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EUROPEAN COMMISSION

ENTERPRISE AND INDUSTRY DIRECTORATE-GENERAL


Chemicals and construction

Construction


Brussels, 16 October 2006

CONSTRUCT 06/761

Commission services position regarding specific provisions of
Council Directive 89/106/EEC (CPD) and related issues

Having examined for some time a number of issues regarding particular provisions of the CPD in more detail from a legal point of view, the Commission services have found some cases of practice which are incompatible with the provisions of the Directive or are not supported by them, and have concluded that some MS and other stakeholders should make changes to the way in which they implement the CPD. This is further developed in this document.


The legal examination of these issues undertaken by the Commission services has always been based on the text of the CPD as being the only authorised reference in this specific field and, where appropriate, on the relevant provisions of the Treaty of the European Community and relevant secondary legislation derived from it. This examination has been thorough and conducted largely in close collaboration with the Commission’s Legal Service, with the results receiving the latter’s explicit agreement.
Some issues have become the subject of infringement proceedings opened by the Commission. To avoid this situation and also cases in which parties acting in good faith go beyond the legally binding provisions, and in order to explain future changes to Commission practice, this document provides the legal rationale with regard to the following issues:

- A-Deviations in harmonised European standards,

- national implementation of the co-existence period for harmonised European standards,

- co-existence period for European Technical Approval Guidelines,

- cumulative Attestation of Conformity.

- manufacturers’ declaration of conformity, and certificate of conformity,


In this context this document also considers the role of Guidance Papers issued in the past.

1. A-Deviations in harmonised European standards


  1. The Commission does not oppose the CEN “Internal Rules” which allow including an
    A-deviation in the European standard, but considers that in such a case this European Standard cannot be accepted as harmonised.

  2. However, following the judgement1 of the Court of Justice of 2 December 1980, in case 815/79 regarding Council Directive 73/23/EEC (Low-voltage Directive), the European Commission has adopted on 15 December 1981 a Communication2 of which the statements concerning A-deviation apply by analogy also to the CPD and read as follows:

    “4.2.1. The bodies notified by the Member States … are responsible for drawing up harmonized standards … . The majority vote procedure adopted unanimously by those bodies meeting … appears to be entirely in accordance with [the specific provision in the Directive], according to which standards must be drawn up by "common agreement".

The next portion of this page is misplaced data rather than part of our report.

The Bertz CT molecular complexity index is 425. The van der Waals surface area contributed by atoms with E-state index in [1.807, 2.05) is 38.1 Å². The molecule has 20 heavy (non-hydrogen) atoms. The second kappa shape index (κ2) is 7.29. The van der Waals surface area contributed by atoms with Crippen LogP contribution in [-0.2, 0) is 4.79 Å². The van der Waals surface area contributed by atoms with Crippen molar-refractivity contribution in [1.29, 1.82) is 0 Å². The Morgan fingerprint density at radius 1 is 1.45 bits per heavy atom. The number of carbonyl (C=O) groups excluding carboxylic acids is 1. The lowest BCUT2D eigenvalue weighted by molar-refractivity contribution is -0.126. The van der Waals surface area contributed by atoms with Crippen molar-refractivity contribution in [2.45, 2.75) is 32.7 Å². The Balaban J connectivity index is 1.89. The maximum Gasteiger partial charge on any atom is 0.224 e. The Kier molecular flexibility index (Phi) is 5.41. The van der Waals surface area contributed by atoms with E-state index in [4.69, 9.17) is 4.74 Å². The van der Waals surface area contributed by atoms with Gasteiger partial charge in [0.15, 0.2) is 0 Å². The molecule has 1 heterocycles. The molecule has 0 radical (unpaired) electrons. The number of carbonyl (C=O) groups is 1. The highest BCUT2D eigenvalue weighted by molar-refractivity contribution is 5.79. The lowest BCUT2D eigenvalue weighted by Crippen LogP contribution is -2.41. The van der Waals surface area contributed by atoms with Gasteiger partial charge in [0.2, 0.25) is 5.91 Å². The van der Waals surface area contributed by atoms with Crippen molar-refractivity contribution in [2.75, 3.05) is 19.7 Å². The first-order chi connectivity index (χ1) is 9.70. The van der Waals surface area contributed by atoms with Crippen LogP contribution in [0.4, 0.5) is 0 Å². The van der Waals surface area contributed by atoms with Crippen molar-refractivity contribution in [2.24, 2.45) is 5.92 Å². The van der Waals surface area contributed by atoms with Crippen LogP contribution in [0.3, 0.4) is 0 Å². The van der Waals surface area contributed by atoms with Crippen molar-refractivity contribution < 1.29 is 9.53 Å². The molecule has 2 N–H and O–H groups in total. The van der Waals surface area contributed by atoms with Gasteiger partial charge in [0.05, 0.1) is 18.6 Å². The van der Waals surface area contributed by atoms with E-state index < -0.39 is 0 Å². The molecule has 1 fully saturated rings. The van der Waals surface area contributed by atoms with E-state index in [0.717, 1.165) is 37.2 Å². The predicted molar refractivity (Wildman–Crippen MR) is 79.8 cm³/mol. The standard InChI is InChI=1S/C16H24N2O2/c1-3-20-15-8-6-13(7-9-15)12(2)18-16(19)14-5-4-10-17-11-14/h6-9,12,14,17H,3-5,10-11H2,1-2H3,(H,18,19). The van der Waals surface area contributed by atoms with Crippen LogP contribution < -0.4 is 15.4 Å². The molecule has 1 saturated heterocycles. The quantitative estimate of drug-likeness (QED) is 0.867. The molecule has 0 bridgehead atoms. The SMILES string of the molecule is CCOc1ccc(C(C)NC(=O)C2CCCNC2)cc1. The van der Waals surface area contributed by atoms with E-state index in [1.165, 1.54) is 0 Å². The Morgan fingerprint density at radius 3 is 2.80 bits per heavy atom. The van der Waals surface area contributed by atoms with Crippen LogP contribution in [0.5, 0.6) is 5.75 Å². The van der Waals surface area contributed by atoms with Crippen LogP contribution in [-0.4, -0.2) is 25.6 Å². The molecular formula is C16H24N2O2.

4.2.2. The existence of national laws or regulations cannot prevent the drawing up of harmonized standards in accordance with [the specific provision in the Directive]. Nor can such provisions be imposed in addition to, or instead of, the technical specifications contained in the harmonized standards, as they have ceased to be binding.
    There is therefore no longer any point in mentionin
    g such provisions and "A-deviations" in "harmonization documents" or "European standards".”

  3. In accordance with what is stated under point 2, as well as in terms of the CPD, the Commission cannot accept an A-deviation in a harmonised European standard.

    According to Article 6 of the CPD Member States shall not impede the free movement, placing on the market and use in their territory of products which satisfy the provisions of the Directive. As a consequence, the manufacturer using the hEN and having his product CE marked (therefore, satisfying the provisions of the CPD) is allowed to place this product on the market of the entire EEA according to the same conditions and fulfilling the same requirements.

    In the case of an A-deviation for one or more Member States the manufacturer would be obliged to undertake different or additional tests or to fulfil additional requirements or he would be exempted from certain testing required by the standard as indispensable for determining the performance characteristics; all these deviations would be incompatible with Article 4(2) and Article 6(1) of the CPD.


2. national implementation of the co-existence period for harmonised standards (hEN)


  1. According to Article 4 (2) of the CPD “Member States shall presume that products are fit for use if they enable works in which they are employed, provided the latter are properly designed and built, to satisfy the essential requirements of the Directive, where such products bear the CE marking indicating that they satisfy all the provisions of this Directive, including the conformity assessment procedures.”

    According to the same article the CE marking shall indicate that products comply with technical specifications as in the first sentence of Article 4(1), one category of which are the relevant national standards transposing the harmonized standards (hEN), references to which have been published in the Official Journal of the European Union.



  2. Moreover, according to Article 6 (1) of the CPD “Member States shall not impede the free movement, placing on the market or use in their territory of products which satisfy the provisions of the Directive”.

  3. Taking into account the strong regulatory consequences of harmonized standards (hEN) established under the CPD it is generally considered necessary that a coexistence period allows authorities and economic actors to prepare themselves for the change.

    The legal base for doing so can be Article 6 (2) of the CPD which provides that “Member States shall allow products not covered by Article 4 (2) [note: i.e. which do not bear the CE marking] to be placed on the market in their territory if they satisfy national provisions consistent with the Treaty until the European technical specifications referred to in Chapters II and III provide otherwise.”


    According to the second sentence of Article 6 (2) the Commission and the Standing Committee on Construction monitor and review the development of the European technical specifications on a regular basis.